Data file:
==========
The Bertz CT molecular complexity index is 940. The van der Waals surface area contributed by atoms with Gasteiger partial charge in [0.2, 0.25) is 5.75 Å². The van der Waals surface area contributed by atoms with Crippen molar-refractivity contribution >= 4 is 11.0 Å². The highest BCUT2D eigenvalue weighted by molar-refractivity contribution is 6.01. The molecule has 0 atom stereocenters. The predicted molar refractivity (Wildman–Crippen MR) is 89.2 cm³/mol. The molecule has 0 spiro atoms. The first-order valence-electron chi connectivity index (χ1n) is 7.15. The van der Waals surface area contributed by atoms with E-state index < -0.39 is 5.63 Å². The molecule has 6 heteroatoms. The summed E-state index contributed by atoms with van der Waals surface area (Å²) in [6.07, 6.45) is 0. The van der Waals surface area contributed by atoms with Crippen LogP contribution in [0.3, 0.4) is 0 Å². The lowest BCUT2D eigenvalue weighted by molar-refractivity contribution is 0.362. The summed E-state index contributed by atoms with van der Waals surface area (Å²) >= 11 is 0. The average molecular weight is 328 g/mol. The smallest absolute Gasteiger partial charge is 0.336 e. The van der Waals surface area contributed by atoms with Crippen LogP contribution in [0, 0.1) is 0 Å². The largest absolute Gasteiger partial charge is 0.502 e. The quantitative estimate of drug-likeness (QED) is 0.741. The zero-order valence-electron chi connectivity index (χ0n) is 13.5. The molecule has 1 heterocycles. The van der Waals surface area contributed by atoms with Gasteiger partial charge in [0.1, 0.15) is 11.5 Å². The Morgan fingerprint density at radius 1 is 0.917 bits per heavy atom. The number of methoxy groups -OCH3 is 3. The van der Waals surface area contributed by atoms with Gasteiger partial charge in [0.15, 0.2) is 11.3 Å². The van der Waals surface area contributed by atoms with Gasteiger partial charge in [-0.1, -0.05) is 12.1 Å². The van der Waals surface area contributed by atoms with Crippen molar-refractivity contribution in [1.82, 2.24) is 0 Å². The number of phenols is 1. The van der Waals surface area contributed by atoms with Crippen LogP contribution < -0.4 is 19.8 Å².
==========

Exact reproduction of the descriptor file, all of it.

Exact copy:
The Bertz CT molecular complexity index is 940. The van der Waals surface area contributed by atoms with Gasteiger partial charge in [0.2, 0.25) is 5.75 Å². The van der Waals surface area contributed by atoms with Crippen molar-refractivity contribution >= 4 is 11.0 Å². The highest BCUT2D eigenvalue weighted by molar-refractivity contribution is 6.01. The molecule has 0 atom stereocenters. The predicted molar refractivity (Wildman–Crippen MR) is 89.2 cm³/mol. The molecule has 0 spiro atoms. The first-order valence-electron chi connectivity index (χ1n) is 7.15. The van der Waals surface area contributed by atoms with E-state index < -0.39 is 5.63 Å². The molecule has 6 heteroatoms. The summed E-state index contributed by atoms with van der Waals surface area (Å²) in [6.07, 6.45) is 0. The van der Waals surface area contributed by atoms with Crippen LogP contribution in [0.3, 0.4) is 0 Å². The lowest BCUT2D eigenvalue weighted by molar-refractivity contribution is 0.362. The summed E-state index contributed by atoms with van der Waals surface area (Å²) >= 11 is 0. The average molecular weight is 328 g/mol. The smallest absolute Gasteiger partial charge is 0.336 e. The van der Waals surface area contributed by atoms with Crippen LogP contribution in [0, 0.1) is 0 Å². The largest absolute Gasteiger partial charge is 0.502 e. The quantitative estimate of drug-likeness (QED) is 0.741. The zero-order valence-electron chi connectivity index (χ0n) is 13.5. The molecule has 1 heterocycles. The van der Waals surface area contributed by atoms with Gasteiger partial charge in [0.1, 0.15) is 11.5 Å². The Morgan fingerprint density at radius 1 is 0.917 bits per heavy atom. The number of methoxy groups -OCH3 is 3. The van der Waals surface area contributed by atoms with Gasteiger partial charge in [0.15, 0.2) is 11.3 Å². The van der Waals surface area contributed by atoms with Gasteiger partial charge in [-0.1, -0.05) is 12.1 Å². The van der Waals surface area contributed by atoms with Crippen molar-refractivity contribution in [1.82, 2.24) is 0 Å². The number of phenols is 1. The van der Waals surface area contributed by atoms with Crippen LogP contribution < -0.4 is 19.8 Å².